Biopsies can be replaced with simple blood tests, Hebrew U. research finds

The test has the ability to detect onset stages of cancer, among others, as well as pinpoint the origin location in the body.

Dr. Israa Sharkiya at the Hebrew University lab, working on the new blood test technology.  (photo credit: COURTESY OF HEBREW UNIVERSITY)
Dr. Israa Sharkiya at the Hebrew University lab, working on the new blood test technology.
A new blood testing method is being developed that could pinpoint cancer presence, especially at early stages, autoimmune diseases, infections, and lung and heart problems. The beauty of it is that it doesn't require a biopsy, which can often be invasive and painful.
The new method was presented and published in a study in the Nature Biotechnology journal, and was developed in the lab of Hebrew University Prof. Nir Friedman, from the Alexander Silberman Institute of Life Sciences, and the Rachel and Selim Benin School of Computer Science and Engineering, and Dr. Ronen Sadeh, at the university's Grass Center for Bioengineering.
Another advantage to the method is how fast it is — because it is just a simple blood test, "it can be administered often and quickly, allowing the medical staff involved to follow the presence or development of a disease more closely," explained Dr. Israa Sharkiya.
Sadeh added that the group founded the Senseera medical company, which will conduct clinical trials and communicate directly with pharmaceutical companies to try to get the test out to the public as soon as possible.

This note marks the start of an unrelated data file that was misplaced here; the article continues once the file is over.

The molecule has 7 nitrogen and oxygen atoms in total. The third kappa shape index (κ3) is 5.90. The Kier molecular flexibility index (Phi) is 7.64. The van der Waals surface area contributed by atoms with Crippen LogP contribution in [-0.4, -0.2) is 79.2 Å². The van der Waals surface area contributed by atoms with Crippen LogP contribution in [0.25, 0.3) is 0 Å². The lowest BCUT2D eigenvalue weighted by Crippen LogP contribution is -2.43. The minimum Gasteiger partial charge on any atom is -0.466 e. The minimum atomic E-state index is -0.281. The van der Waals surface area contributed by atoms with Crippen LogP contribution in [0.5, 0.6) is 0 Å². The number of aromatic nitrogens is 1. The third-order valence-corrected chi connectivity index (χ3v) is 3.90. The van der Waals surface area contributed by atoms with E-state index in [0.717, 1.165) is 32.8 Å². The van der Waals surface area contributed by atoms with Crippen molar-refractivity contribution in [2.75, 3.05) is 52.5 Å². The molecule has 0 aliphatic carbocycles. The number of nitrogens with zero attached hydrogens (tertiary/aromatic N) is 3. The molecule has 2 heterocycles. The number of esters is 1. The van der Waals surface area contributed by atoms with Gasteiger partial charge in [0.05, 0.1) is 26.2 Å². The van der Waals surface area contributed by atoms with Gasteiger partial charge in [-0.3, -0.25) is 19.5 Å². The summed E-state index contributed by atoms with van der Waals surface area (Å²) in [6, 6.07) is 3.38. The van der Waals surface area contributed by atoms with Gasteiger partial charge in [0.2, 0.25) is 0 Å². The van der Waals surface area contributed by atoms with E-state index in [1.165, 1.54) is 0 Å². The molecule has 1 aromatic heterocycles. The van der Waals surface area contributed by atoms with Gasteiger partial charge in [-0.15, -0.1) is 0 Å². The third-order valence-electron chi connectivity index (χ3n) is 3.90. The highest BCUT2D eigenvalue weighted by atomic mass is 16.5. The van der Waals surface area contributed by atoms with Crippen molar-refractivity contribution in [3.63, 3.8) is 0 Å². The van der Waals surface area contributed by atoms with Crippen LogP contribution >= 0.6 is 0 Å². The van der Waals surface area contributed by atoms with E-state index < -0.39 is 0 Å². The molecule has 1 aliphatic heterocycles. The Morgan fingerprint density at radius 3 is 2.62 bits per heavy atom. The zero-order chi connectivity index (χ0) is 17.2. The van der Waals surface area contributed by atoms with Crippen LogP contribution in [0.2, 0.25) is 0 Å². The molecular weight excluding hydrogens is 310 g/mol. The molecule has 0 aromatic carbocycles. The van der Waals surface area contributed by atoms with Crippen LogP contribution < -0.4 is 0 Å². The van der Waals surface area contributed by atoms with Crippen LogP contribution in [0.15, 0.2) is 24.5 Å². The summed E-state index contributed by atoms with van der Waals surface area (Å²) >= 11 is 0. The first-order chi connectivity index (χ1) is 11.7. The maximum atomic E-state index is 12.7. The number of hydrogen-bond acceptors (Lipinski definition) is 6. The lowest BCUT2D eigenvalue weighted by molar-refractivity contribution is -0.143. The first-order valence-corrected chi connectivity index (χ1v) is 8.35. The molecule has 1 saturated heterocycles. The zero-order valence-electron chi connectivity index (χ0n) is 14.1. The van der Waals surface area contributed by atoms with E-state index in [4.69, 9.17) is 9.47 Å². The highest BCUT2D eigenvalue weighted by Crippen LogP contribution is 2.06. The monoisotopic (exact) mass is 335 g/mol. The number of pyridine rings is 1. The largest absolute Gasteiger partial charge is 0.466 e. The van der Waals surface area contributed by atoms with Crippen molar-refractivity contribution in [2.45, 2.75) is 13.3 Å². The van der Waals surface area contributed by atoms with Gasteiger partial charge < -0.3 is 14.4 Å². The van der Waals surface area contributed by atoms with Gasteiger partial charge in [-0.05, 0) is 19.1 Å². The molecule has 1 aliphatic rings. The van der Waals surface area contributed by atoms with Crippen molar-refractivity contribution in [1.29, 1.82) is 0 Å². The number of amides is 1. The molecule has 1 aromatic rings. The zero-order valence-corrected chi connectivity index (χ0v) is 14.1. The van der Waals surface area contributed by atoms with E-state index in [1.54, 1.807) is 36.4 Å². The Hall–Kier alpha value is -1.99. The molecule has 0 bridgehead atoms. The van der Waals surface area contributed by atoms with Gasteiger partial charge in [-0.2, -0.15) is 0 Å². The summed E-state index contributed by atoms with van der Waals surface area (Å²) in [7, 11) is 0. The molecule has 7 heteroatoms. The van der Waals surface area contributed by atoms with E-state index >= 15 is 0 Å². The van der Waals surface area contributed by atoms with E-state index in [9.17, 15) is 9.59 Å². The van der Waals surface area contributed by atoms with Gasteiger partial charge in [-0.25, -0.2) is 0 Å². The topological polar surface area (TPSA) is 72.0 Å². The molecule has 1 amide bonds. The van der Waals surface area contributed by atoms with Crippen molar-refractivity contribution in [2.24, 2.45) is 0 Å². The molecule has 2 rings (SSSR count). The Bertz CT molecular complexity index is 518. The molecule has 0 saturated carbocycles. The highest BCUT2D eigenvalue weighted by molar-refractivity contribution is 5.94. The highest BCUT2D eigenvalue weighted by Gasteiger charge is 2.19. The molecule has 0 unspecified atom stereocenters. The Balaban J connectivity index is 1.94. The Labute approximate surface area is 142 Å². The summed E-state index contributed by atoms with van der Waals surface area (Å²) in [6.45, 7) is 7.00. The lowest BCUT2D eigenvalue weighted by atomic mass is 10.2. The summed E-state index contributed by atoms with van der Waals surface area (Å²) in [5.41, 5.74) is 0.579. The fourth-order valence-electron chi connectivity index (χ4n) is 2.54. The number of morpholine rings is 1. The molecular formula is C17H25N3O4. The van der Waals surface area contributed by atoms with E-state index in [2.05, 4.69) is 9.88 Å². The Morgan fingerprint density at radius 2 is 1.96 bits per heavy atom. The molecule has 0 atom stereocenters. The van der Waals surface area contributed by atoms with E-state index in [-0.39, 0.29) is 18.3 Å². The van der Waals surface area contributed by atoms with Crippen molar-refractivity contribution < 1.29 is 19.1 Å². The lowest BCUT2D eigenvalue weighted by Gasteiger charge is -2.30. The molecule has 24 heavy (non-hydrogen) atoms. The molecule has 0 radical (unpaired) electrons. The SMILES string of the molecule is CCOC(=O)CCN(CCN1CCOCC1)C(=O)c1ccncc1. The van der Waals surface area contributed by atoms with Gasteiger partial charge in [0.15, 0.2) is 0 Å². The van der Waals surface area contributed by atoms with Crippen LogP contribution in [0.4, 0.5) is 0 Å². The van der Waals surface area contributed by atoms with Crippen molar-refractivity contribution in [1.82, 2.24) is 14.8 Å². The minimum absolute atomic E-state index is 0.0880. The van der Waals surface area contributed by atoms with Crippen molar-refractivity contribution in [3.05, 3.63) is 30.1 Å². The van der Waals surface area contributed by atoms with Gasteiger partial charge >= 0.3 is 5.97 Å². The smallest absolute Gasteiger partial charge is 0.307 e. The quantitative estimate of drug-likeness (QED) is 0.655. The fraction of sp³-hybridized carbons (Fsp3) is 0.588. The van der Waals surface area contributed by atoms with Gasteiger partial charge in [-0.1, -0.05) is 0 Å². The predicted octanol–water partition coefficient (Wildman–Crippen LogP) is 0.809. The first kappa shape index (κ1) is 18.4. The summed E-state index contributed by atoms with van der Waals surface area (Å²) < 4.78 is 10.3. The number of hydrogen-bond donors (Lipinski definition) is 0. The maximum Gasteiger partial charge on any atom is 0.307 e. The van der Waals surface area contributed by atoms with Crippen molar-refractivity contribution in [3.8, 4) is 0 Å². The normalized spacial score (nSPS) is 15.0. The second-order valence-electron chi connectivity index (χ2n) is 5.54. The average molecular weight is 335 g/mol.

Biopsies are the process by which a small amount of sample cells are extracted to determine either the presence of a disease or its severity in the body.
But why? What are the disadvantages of a biopsy?
They often come with much pain and discomfort to the patient, and don't always provide medical staff with proper access to the sample cells needed.
Additionally, the necessity of the examination isn't always known until a disease — cancer, for example — is in its later, more serious stages, at which point the biopsy gets done.
Perhaps most importantly, blood tests are much cheaper.
Progress has been made in the last few years to analyze dead cell material that gets infused into the bloodstream as part of the daily cell renewal process to catch early warning signs of diseases.
The problem with this method is that cells are identical, so when cell material is analyzed and found with antagonizing agents, further testing - usually, a biopsy — is required in order to pin down where the problematic cell material came from.
This new testing method would bypass that issue by recognizing the origin point of the diseased cell — by breaking down the chemical makeup of the DNA, as well as estimating the seriousness of it "to diagnose diseases at the earliest stage," Friedman explained.